MYEFO and its importance for the funding of trade simplification initiatives

15 December 2023

On 13 December 2023, the federal government released its 2023-24 Mid-Year Economic and Fiscal Outlook (MYEFO). While it is a report on progress following the budget from May 2023, in many ways it is also a half-year report card on the economic state of the nation compared to the anticipated outcomes set out in the previous budget. In general terms, the response to this MYEFO has been positive with the economy appearing to be in a better state than had been anticipated.

However, for many of those in industry, we were keen to see any announcements on the funding for the future pathway relating to trade modernisation and facilitation.

The MYEFO contained the following reference as to funding of the Simplified Trade System (STS).

Source: The Commonwealth of Australia.

The MYEFO did not break down or describe the way in which the funding would be allocated in the STS agenda. Some more detail was provided in an email from the STS Implementation Taskforce (Taskforce) later on 13 December 2023, which described how the funding was to be allocated as set out below:

“The Government has released the 2023-24 Mid-Year Economic and Fiscal Outlook (MYEFO), reaffirming its commitment to trade modernisation.

An additional $53.5 million over four years from 2023–24 to implement a raft of cross-border reforms under the Simplified Trade System (STS), including:

  • Development of a 3-year roadmap to progressively align, simplify and modernise regulation and processes, including for permits, reporting and compliance.
  • A commitment to explore options to adopt legislation aligned to the United Nations Commission on International Trade Law Model Law on Electronic Transferable Records (MLETR), an important enabler for paperless trade.
  • Introduction of legislative amendments to modernise and strengthen the customs licensing regime and digitise processes for the return of seized goods.
  • Funding to commence trials and co-design activities with industry to develop new cargo intervention models for Australia’s high-volume sea and air ports.

These initiatives will build on the suite of reform work already underway:

  • A whole-of-government border controls policy framework to reduce inconsistent and/or duplicative requirements in border control processes.
  • A trade identity policy framework, to allow businesses and individuals to verify their identity securely and efficiently.
  • Improving the Fit and Proper Persons (FPP) assessment experience, saving time and money for businesses working in regulated areas of cross-border trade.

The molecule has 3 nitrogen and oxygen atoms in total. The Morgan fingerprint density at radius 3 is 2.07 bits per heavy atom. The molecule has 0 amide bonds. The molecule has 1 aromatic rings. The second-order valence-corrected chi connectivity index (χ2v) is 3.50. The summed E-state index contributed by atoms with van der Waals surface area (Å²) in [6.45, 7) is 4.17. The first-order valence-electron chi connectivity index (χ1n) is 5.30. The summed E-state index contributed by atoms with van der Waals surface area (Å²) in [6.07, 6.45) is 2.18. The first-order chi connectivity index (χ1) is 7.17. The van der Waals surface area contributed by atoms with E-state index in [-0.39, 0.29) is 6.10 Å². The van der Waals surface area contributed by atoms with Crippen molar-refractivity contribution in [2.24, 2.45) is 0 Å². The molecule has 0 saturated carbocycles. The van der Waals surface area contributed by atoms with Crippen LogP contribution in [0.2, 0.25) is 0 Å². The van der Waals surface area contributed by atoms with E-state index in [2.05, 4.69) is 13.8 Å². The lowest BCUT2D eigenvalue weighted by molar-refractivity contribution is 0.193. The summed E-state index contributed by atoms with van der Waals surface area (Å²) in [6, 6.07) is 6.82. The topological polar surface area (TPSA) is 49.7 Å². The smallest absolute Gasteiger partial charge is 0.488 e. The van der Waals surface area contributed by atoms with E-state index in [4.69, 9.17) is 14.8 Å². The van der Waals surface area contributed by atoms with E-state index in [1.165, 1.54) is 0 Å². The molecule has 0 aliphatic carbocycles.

• Supporting enhanced data sharing between government agencies with the aim of ultimately benefiting importers and exporters by enabling the more efficient movement of goods across the border.

This additional investment continues to ensure the Australian Government is well placed to deliver transformational change in the future and best positioned to drive long-term, sustainable reform and modernise our systems.”

The commitment to the STS agenda in the MYEFO is welcome, especially as it anticipated the continuation of the involvement of the Taskforce as a ‘whole of government’ body reviewing the work of other government agencies as well as initiating its own work. Ideally, the Taskforce is eventually established as a permanent agency working across all government agencies. Most of the initiatives are those on which government agencies and the private sector have already undertaken discussions and some of these may be tested through the ‘regulatory sandbox’ which will be operated by the Australian Border Force (ABF) commencing early in 2024.

There is one specific area of concern for industry with the proposal for the introduction of legislative amendments to modernise and strengthen the customs licensing regime. This is something of a surprise and has been met with some concern by those whose operations require licences issued and administered by the ABF which includes licensed customs brokers and operators of depots and warehouses. The licensing regime for these parties is already very prescriptive with recent changes to warehouse and depot warehouses and extensive discussions with the ABF for further additional conditions for licensed customs brokers. Given the nature of the comments in the email from the Taskforce, the concern is whether even further regulation is being contemplated. Not only would more regulation create more complexity for operations, but it may act as a deterrent to entry into the industry.

Contact us

If you would like to discuss any aspects of the MYEFO and funding of the STS, or assistance in addressing any current trade or supply chain issues your business is facing, please contact a member of our Customs & Trade team.

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